How the Office of Finance Can Become a Strategic Forecaster in Professional Services Firms

The Digital Disconnect

Technology is revolutionising the finance function within many Professional Services organisations, enabling the Office of Finance team to progress from a back-office accounting role to an enabler of corporate change and opportunity. To turn data into strategic action, the chief financial officer (CFO) should help enact a culture change within the department, repositioning it to involve more future-gazing.

While that may sound like a simple task, Richard Hilton, managing director, Europe, Middle East and Africa, at Miller Heiman Group, explains the reality for CFOs in the boardroom.

“Data analysis is integral to the CFO’s role of forecasting and meeting the business’s strategic goals,” he says. “However, some have been stuck making business decisions tracking on the quarter behind.”

Mr Hilton says that while reflection on past events can be useful, techniques now enable data to be viewed as a driver for future corporate behaviour.

“We’re seeing marginal movement to this way of working, but CFOs really need to be pushing business units to collect real-time data so they have an up-to-date view of how the company is operating” he explains.

“To get them on board, they need to demonstrate the value it will deliver to them too, otherwise it’s viewed as an admin job, with CFOs consistently struggling to get accurate data; a laborious task.”

Data literacy and a thorough understanding of technology – even beyond the finance function – is becoming critical in Professional Services; just this year, Accenture agreed to acquire data consultancy firm Mudano. George Marcotte, a managing director of Accenture’s Applied Intelligence group in the UK and Ireland, made the point that, “in the UK, 87% of businesses are still struggling with how to scale artificial intelligence to deliver business value”- demonstrating that this is where the battleground will be for Professional Services over the next few years.

In addition, Bigger, Faster, Stronger – a joint CBI and Oracle report – found that many larger UK businesses are struggling to implement a digital transformation due to issues such as skills scarcity, complex legacy systems and a greater threat of cyberattacks.

This means that as the CFO role continues to evolve and organisations place an ever-greater emphasis on the insights that data and information can generate, so the skill set of the CFO needs to grow also.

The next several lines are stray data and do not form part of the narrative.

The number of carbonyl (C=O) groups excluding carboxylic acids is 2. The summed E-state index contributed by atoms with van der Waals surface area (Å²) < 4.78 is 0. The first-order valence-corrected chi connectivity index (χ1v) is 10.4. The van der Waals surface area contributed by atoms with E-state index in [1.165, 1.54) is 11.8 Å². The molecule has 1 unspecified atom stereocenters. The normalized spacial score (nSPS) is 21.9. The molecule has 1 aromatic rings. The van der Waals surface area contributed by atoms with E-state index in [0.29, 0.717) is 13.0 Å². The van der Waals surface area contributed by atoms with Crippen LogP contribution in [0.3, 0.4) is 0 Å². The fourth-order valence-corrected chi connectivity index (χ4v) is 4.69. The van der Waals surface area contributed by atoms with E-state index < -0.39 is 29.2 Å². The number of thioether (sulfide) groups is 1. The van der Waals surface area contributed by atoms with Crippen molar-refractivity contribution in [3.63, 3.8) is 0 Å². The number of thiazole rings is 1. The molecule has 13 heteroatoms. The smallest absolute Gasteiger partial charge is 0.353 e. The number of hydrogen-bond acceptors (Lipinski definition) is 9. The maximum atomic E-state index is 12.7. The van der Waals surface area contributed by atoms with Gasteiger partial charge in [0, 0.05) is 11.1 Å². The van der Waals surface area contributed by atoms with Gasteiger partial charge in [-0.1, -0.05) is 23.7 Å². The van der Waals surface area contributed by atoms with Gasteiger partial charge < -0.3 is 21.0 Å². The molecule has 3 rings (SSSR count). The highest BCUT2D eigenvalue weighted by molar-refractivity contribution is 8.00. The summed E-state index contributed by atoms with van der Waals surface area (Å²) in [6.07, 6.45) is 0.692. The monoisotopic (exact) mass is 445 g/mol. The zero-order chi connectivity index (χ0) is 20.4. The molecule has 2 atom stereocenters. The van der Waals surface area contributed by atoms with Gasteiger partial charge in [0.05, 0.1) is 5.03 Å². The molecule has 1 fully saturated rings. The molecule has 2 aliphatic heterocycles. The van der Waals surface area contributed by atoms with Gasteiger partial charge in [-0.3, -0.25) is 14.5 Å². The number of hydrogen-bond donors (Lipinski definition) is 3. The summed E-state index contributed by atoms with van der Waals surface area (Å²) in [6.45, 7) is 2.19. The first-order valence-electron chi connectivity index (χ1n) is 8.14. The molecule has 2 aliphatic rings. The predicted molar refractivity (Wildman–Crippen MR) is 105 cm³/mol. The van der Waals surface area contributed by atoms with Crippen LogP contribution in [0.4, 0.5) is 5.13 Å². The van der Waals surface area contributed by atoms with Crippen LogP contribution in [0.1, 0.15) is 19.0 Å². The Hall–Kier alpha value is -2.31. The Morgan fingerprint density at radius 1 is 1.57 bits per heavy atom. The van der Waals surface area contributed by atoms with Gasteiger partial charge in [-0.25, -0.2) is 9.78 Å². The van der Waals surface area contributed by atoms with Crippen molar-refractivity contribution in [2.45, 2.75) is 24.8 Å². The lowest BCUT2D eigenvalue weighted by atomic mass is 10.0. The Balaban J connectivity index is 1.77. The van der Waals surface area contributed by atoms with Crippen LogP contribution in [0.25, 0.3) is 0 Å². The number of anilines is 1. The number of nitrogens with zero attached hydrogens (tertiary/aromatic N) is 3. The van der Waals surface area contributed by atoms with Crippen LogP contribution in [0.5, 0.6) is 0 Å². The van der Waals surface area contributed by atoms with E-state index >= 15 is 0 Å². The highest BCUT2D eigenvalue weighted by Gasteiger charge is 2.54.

Yet to enable this, organisations need to invest in empowering the CFO (and indeed, the broader C-Suite) by ensuring easy access to both the information and technology required to generate these insights.

Economic Boost

According to the research, greater adoption of technology, alongside better management practices, has the potential to boost the UK economy by £100 billion and slash income inequality by roughly 5 per cent. However, just 54 per cent of UK companies consider disruptive technologies to have an important role within their organisation.

Curt Anderson, CFO of Icertis, explains: “The speed and scale of business is accelerating on every front. Finance is no exception; we have to keep up and even try to get ahead. New digital processes allow us to automate many time-consuming and repetitive functions, for example tracking contract expiry dates, allowing the finance department to focus on supporting and driving long-term value creation.

“Because many of the new tools are designed for the modern workforce – self-service, mobile enabled, easy to use, customisable – they are having a positive impact on the corporate culture. Employees in finance and across the company want to be able to do their jobs quickly, efficiently and with a high degree of impact, and the best tools are the ones that enable them to do this.”

Turning Today’s Data Into Tomorrow’s Strategy

Chief financial officers have greater access to data and better analysis techniques than ever before, yet, as we have seen, many have been reluctant and / or unable to embrace real-time forecasting. But this ‘digital disconnect’ needs to end if the Office of Finance is ever able to become a strategic leader and forecaster. Technology that turns today’s data into tomorrow’s strategy will be the key to success in 2020 – and beyond – giving Professional Services organisations a competitive advantage that will be hard to overtake.